Put Up On: 27 July
The Variety Of Movie Experience by Geoffrey O’BrienA review of Terrence Malick’s Tree Of Life in The New York Review
"Pitt, as patriarch, is master of language: he has more lines than anyone in the film. Jessica Chastain, as the mother who (her voice-over tells us) believes in “the way of grace,” is almost wordless but no less dominant a presence, a troublingly sensual font of unlimited love and emotional permission. The quarrels between the parents are glimpsed as if a child were spying on them, or overheard as the same child walks down the street to get away from the scene. Scenes of childhood are played in brief microscopic clips that merge into dream and distorted recollection. An aroma of Freudian family romance pervades the film like a cloud of slightly acrid perfume, and Malick (who has written a screenplay on the case that formed the basis of Breuer and Freud’s Studies in Hysteria) surrounds early sense impressions with silences and gaps suggestive of Freud’s “screen memory” that conceals another adjacent memory. Every view is partial, every glimpse interrupted."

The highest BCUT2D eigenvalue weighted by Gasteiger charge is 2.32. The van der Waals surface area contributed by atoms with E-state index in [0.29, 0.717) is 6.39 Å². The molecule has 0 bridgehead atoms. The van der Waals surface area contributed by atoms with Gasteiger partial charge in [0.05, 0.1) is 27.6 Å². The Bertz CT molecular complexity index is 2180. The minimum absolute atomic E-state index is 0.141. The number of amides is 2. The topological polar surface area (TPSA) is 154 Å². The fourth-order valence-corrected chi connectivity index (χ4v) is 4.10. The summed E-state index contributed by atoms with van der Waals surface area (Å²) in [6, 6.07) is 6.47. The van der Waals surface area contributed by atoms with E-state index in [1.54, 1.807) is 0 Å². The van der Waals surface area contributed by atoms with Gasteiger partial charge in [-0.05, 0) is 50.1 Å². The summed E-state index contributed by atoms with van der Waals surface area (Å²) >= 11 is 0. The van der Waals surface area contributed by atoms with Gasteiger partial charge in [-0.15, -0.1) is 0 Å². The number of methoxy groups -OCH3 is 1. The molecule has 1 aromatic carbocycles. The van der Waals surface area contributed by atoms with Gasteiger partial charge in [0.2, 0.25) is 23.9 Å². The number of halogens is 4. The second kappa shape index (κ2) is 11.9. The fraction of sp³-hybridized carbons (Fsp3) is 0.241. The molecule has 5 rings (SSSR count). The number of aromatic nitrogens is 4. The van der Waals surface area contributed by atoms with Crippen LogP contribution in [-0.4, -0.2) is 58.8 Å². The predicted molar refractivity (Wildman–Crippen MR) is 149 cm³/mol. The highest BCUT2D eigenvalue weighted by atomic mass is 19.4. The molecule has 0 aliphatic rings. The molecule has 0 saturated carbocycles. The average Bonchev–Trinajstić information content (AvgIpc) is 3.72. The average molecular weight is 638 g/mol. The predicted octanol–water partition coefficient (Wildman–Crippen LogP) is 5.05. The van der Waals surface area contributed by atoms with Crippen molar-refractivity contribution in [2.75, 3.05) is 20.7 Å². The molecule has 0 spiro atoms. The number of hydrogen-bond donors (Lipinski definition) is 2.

The Variety Of Movie Experience by Geoffrey O’Brien
A review of Terrence Malick’s Tree Of Life in The New York Review

"Pitt, as patriarch, is master of language: he has more lines than anyone in the film. Jessica Chastain, as the mother who (her voice-over tells us) believes in “the way of grace,” is almost wordless but no less dominant a presence, a troublingly sensual font of unlimited love and emotional permission. The quarrels between the parents are glimpsed as if a child were spying on them, or overheard as the same child walks down the street to get away from the scene. Scenes of childhood are played in brief microscopic clips that merge into dream and distorted recollection. An aroma of Freudian family romance pervades the film like a cloud of slightly acrid perfume, and Malick (who has written a screenplay on the case that formed the basis of Breuer and Freud’s Studies in Hysteria) surrounds early sense impressions with silences and gaps suggestive of Freud’s “screen memory” that conceals another adjacent memory. Every view is partial, every glimpse interrupted."